r inflammation of other organs. Also, in rare
situations when an individual is already seriously immunocompromised (has weakened
defenses against infections, i.e. AIDS patients), the outcome could be a blood infection.
However, in most instances, adenoviru
ses cause only a common upper respiratory illness
known as a "cold." One of the most common adenovirus serotypes that infect the human
respiratory tract is Adenovirus Type 5. This is the serotype that recombinant adenoviral
vectors are currently derived fr

The epidemiology of adenovirus indicates that it is found worldwide with high
occurrences in children under the age of 5 years. In tropical regions, adenovirus
incidences usually occur in wetter areas, while temperate regions experience seasonal
rences with the highest incidences occurring in the fall, winter, and early spring.

The mode of transmission of adenovirus is directly by oral contact or aerosolized droplet
exposure to the mucous membrane with an incubation period of 1 to 10 days in heal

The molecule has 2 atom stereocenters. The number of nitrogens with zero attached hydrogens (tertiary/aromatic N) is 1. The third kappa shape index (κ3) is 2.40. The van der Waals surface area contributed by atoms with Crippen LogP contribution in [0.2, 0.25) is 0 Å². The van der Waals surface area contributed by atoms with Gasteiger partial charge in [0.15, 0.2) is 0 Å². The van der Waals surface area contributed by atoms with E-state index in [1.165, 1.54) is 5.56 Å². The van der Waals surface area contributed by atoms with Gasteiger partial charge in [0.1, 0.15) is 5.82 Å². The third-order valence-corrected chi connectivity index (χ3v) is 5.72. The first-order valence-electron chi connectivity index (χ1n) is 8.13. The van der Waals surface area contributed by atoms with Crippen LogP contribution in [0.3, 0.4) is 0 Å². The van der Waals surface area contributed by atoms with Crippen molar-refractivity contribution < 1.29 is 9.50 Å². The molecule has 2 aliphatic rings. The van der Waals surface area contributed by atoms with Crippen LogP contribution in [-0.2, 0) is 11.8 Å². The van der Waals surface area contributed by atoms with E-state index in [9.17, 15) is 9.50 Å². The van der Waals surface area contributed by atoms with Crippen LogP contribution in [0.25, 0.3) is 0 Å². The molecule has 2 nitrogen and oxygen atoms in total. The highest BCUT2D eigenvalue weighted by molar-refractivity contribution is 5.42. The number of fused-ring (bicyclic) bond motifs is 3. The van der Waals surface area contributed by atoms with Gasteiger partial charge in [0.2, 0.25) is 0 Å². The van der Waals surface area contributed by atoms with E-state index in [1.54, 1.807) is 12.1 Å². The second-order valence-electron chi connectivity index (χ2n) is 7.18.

humans. There are no specific antiviral drugs currently available, but adenovirus shows
susceptibility to chemical disinfectants such as 1% sodium hypochlorite and 2%

A question is occasionally raised by individuals with regard to the
potential problem of
an investigator suffering from a cold while working with adenoviral vectors. Most adult
individuals have had natural adenoviral infection early in childhood, which results in
immunity to subsequent adenoviral infections. If Biosafety L
evel 2 precautions are
strictly followed, there is a very low risk of self
contamination with the vector.

Recombinant Adenoviral Vectors

made recombinant adenoviral vectors are derived from the type 5 adenovirus.
Common deletions in adenovir
al vectors include the E1 and E3 regions. The E1 deletion
renders the virus incapable of autonomously reproducing itself and the E3 deletion makes